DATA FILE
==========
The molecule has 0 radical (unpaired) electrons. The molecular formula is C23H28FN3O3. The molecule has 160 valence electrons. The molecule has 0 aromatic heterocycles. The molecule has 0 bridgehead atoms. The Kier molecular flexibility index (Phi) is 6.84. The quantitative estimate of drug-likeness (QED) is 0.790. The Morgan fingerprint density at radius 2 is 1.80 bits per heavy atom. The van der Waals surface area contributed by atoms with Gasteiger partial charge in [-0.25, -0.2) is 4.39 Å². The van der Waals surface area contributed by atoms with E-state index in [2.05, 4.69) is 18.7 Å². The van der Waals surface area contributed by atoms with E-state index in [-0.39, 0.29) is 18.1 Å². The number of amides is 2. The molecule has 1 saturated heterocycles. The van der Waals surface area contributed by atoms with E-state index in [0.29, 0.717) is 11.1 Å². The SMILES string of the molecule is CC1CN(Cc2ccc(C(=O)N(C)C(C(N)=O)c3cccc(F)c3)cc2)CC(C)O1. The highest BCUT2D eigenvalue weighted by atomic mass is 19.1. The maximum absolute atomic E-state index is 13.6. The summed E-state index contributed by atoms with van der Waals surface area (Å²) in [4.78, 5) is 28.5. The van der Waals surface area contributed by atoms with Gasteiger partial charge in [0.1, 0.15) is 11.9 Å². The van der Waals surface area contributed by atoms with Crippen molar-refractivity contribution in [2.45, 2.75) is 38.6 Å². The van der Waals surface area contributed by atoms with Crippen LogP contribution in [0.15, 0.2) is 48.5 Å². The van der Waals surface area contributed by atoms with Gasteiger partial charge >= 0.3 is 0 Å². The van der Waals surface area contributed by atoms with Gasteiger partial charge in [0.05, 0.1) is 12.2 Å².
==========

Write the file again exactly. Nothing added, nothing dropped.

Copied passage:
The molecule has 0 radical (unpaired) electrons. The molecular formula is C23H28FN3O3. The molecule has 160 valence electrons. The molecule has 0 aromatic heterocycles. The molecule has 0 bridgehead atoms. The Kier molecular flexibility index (Phi) is 6.84. The quantitative estimate of drug-likeness (QED) is 0.790. The Morgan fingerprint density at radius 2 is 1.80 bits per heavy atom. The van der Waals surface area contributed by atoms with Gasteiger partial charge in [-0.25, -0.2) is 4.39 Å². The van der Waals surface area contributed by atoms with E-state index in [2.05, 4.69) is 18.7 Å². The van der Waals surface area contributed by atoms with E-state index in [-0.39, 0.29) is 18.1 Å². The number of amides is 2. The molecule has 1 saturated heterocycles. The van der Waals surface area contributed by atoms with E-state index in [0.29, 0.717) is 11.1 Å². The SMILES string of the molecule is CC1CN(Cc2ccc(C(=O)N(C)C(C(N)=O)c3cccc(F)c3)cc2)CC(C)O1. The highest BCUT2D eigenvalue weighted by atomic mass is 19.1. The maximum absolute atomic E-state index is 13.6. The summed E-state index contributed by atoms with van der Waals surface area (Å²) in [4.78, 5) is 28.5. The van der Waals surface area contributed by atoms with Gasteiger partial charge in [0.1, 0.15) is 11.9 Å². The van der Waals surface area contributed by atoms with Crippen molar-refractivity contribution in [2.45, 2.75) is 38.6 Å². The van der Waals surface area contributed by atoms with Crippen LogP contribution in [0.15, 0.2) is 48.5 Å². The van der Waals surface area contributed by atoms with Gasteiger partial charge >= 0.3 is 0 Å². The van der Waals surface area contributed by atoms with Gasteiger partial charge in [0.05, 0.1) is 12.2 Å².